Featured Contributor Matt @SportsNCraftBeer
Who would have imagined that one day, a person could walk into a 7-11 and buy a Big Gulp and Pumpkin Ale at the same time? Americans are in the midst of a craft beer craze — the number of U.S. breweries rose from less than 100 to more than 3,000 since the 1980s, much of that in the last ten years. Despite dips in the sales of beer, overall, craft brew sales rose 15% during 2012 and 18% in 2013. In 2012, craft brewing contributed $33.9 billion to the U.S. economy, according to Brewer’s Association chief economist, Bart Watson.
This is not America’s first beer boom. Nearly 4,000 breweries existed prior to the 20th century. 19th century brewers largely carted their beer over chunky dirt roads to the nearest saloon – and there were plenty of them at the time. In fact, beer historian Andrew Sinclair noted, “By 1909, there was one saloon for every three hundred people in the [nation’s] cities.” The most successful breweries took advantage of the burgeoning mass-transportation and mass-marketing age, bought most of the saloons, and engaged in price gouging; they put hundreds of smaller breweries out of business.
After Prohibition, few brewers had the financial ability or the desire to brew again. The decline continued through the early ‘80s; only 88 breweries remained in 1984 and Busch, Miller, Heilmann, Stroh, Coors, and Pabst controlled 92% of the market.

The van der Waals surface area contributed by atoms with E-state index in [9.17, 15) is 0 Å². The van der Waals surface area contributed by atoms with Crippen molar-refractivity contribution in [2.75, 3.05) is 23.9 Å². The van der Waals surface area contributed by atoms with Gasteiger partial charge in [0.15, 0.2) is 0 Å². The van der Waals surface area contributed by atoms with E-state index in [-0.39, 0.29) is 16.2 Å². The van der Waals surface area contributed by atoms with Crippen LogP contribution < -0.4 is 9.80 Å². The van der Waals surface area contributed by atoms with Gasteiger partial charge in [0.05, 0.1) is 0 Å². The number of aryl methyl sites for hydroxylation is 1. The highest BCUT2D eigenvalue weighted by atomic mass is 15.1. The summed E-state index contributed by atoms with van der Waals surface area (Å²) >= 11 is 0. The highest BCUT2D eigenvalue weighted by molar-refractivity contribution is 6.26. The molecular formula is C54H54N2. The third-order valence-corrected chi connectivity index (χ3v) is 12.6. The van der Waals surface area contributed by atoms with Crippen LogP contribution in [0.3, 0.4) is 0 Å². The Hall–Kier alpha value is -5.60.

Just as the number of breweries dwindled to its lowest point in America, an undercurrent of beer-rebellion festered. A recent study of early craft brewing by Examiner.com shows that growth of imported beer sales exceeded domestic growth by 265% during the 1970s. In 1978, Congress finally removed the law that outlawed home brewing. Not long thereafter, commercial craft brewing emerged and experienced almost immediate success. According to beeradvocate.com, in 1994, 84 breweries existed solely within California – nearly matching the total number of breweries found in the entire country only ten years prior.
The world of craft brewing harks back to a pre-industrial America, where tradesmen and farmers worked at home. BuckleDown Brewing in Lyons, Illinois, states on their website, “there’s something uniquely gratifying about working hard, working with your hands, and making something you are proud of.” In a Brewers Association web-article, “History of Craft Brewing,” they claim that craft brewers are “serving their local communities.” It is appropriate that in 2009, President Obama mitigated a local racial issue (in Boston) by holding a “beer summit” at the White House; the President both works and lives in the White House – very pre-industrial, indeed.
The story of Sierra Nevada, now America’s seventh largest brewery, epitomizes the craft brew story. Ken Grossman started brewing Sierra Nevada commercially in 1980 by brewing a few hundred barrels per week. By 2013, Sierra Nevada produced nearly 800,000 barrels per week and distributed their products nationwide. In 2013, they opened a second brewery in Asheville, North Carolina. Speaking of Asheville, New Belgium in Fort Collins, Colorado, will open a second brewery there in 2015, as well. Similar to Sierra Nevada, New Belgium rose from a tiny local brewery to one found nationally.